The Q&A Archives: Grape Propagation

Question: I have some wild grapes growing in my area. I would like to start some growing in my yard from those plants. Can I take a cutting from the vine and get it to grow roots or can I get the seeds off the main vine to start a new vine? They are dark purple in color but I don't know the variety.

Answer: Grapevines are best propagated by cuttings and there are several methods for you to try. The easiest, and usually most successful, is serpentine layering. This is done in the early summer by wounding a stem or vine that you can bend down to make contact with the soil surface. Make a cut about 1/3 of the way through the stem and hold it open with a small stone. Dig a shallow depression in the soil where the wounded stem can be anchored, then cover the portion of the stem opposite the wound with soil and keep moist. Roots should form at the wound site and you can cut the rooted stem from the parent plant and pot it up. You can also take semi-ripe cuttings in late summer from shoots that have grown this season and are just beginning to develop bark on the outside. Dip the cut end in rooting hormone and plant in potting soil mixed with garden soil. Roots will form at the leaf scar (node) which is buried in the soil.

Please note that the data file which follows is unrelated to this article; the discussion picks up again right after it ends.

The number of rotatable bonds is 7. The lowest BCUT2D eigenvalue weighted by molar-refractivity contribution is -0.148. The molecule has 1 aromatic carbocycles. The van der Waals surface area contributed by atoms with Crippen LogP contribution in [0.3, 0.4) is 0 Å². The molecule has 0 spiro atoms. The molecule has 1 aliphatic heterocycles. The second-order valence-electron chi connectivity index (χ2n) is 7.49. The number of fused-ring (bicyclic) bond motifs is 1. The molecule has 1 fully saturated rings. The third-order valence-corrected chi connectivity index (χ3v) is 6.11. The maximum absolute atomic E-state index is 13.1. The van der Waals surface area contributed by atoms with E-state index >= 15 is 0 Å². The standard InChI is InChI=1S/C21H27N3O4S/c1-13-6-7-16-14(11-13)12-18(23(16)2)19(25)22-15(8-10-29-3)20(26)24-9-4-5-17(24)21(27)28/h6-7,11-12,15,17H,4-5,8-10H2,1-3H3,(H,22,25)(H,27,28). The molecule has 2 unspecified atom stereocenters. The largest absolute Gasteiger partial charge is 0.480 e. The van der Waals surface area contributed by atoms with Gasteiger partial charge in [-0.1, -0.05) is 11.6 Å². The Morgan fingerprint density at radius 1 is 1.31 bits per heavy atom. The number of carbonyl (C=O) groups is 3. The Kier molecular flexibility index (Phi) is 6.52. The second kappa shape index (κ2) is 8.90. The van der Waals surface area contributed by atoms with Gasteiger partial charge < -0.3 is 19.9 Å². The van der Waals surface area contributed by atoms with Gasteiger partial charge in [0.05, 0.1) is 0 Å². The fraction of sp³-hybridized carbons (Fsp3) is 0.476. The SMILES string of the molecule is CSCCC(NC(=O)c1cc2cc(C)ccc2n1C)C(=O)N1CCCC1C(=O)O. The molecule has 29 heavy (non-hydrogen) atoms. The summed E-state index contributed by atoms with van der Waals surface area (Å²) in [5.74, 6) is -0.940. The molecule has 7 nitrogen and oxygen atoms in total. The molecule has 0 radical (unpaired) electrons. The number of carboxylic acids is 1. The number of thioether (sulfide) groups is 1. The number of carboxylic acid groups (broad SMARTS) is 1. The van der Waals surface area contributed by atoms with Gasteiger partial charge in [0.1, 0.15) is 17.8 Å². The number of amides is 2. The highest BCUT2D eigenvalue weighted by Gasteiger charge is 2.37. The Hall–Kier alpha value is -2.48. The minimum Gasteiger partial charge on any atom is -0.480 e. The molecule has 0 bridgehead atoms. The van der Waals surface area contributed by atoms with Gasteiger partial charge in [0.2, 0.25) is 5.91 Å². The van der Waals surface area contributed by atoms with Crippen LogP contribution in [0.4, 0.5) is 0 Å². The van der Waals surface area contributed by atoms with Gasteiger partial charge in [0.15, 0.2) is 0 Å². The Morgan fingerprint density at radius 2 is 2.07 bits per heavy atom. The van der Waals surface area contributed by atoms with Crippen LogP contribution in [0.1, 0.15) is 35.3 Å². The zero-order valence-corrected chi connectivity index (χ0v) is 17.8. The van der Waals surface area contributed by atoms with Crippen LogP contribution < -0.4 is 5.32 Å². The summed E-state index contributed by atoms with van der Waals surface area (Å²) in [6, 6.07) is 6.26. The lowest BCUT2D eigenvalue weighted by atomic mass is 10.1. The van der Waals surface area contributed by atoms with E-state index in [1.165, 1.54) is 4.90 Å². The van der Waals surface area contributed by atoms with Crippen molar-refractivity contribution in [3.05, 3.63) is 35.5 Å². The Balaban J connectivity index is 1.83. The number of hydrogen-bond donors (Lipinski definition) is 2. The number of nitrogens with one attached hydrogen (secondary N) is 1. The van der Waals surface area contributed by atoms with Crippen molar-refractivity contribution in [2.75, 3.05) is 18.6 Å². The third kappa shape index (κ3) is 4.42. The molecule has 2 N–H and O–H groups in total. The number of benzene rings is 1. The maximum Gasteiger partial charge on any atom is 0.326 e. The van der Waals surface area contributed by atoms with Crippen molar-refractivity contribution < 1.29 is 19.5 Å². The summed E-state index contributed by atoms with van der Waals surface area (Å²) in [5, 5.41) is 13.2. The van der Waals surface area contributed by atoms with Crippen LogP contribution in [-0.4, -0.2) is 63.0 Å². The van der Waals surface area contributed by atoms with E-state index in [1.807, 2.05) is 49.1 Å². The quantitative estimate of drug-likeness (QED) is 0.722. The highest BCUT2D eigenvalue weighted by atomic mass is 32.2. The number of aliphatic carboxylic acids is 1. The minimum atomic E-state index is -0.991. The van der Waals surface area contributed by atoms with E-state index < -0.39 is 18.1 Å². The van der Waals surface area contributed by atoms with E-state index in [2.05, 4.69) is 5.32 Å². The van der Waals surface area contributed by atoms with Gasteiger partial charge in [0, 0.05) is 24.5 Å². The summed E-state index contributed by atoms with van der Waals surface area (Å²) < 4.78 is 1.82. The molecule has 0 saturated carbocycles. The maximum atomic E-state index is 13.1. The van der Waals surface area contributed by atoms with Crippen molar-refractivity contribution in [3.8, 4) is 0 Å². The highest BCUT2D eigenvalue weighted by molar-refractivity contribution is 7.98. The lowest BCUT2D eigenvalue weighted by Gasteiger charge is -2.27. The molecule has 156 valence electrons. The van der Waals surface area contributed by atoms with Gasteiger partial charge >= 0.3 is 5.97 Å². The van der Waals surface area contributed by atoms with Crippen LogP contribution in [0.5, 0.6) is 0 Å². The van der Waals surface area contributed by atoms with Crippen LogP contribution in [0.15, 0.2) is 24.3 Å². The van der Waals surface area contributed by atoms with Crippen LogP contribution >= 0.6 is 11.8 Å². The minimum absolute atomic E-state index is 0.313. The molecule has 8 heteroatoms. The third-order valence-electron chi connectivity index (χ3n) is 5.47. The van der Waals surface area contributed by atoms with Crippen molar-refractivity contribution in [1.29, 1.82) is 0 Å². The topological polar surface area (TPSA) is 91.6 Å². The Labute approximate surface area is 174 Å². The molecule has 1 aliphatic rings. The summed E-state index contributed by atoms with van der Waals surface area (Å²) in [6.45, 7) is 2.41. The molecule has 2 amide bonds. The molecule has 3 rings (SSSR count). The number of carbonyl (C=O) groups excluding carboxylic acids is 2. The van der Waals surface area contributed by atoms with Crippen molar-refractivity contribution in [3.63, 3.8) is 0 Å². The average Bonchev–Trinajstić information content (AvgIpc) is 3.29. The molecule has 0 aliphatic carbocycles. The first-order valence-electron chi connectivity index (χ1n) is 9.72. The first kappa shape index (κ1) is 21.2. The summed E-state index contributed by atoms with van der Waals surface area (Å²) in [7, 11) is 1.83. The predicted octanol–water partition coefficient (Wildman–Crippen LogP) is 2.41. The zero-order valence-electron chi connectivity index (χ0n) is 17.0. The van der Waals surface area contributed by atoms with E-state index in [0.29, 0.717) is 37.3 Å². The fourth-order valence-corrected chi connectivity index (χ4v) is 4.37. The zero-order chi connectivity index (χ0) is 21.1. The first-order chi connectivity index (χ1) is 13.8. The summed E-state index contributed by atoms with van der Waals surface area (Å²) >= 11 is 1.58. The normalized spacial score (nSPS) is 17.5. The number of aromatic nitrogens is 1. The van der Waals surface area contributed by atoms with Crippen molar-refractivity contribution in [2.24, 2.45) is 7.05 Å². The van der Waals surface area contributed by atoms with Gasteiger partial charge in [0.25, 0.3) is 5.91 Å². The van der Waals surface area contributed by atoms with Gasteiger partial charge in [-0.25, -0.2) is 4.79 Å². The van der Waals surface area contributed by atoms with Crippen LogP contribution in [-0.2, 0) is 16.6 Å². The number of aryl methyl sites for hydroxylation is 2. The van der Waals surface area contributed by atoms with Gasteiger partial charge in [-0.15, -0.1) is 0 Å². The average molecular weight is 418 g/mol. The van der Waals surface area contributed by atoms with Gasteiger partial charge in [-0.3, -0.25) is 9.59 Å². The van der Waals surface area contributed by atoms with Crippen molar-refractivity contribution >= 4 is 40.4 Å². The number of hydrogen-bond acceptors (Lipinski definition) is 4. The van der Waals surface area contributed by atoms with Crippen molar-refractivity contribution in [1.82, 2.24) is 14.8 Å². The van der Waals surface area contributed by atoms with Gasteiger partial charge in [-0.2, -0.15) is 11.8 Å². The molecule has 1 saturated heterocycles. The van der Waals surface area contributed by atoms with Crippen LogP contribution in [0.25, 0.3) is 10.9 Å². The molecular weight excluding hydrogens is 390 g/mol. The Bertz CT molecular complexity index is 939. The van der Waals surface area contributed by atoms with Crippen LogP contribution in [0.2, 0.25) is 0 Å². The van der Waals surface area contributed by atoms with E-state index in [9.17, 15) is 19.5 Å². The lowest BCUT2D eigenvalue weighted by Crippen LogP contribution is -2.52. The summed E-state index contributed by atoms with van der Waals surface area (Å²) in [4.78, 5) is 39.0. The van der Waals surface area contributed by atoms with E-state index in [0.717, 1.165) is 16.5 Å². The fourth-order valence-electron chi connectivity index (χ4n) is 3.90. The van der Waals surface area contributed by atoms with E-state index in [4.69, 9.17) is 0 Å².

If you're a first-time propagator, try one of the above methods. If you've had some experience, you might also try eye cuttings in early to mid-winter, or hardwood cuttings in late autumn (keeping them in a cold frame all winter).

Good luck with your new project!

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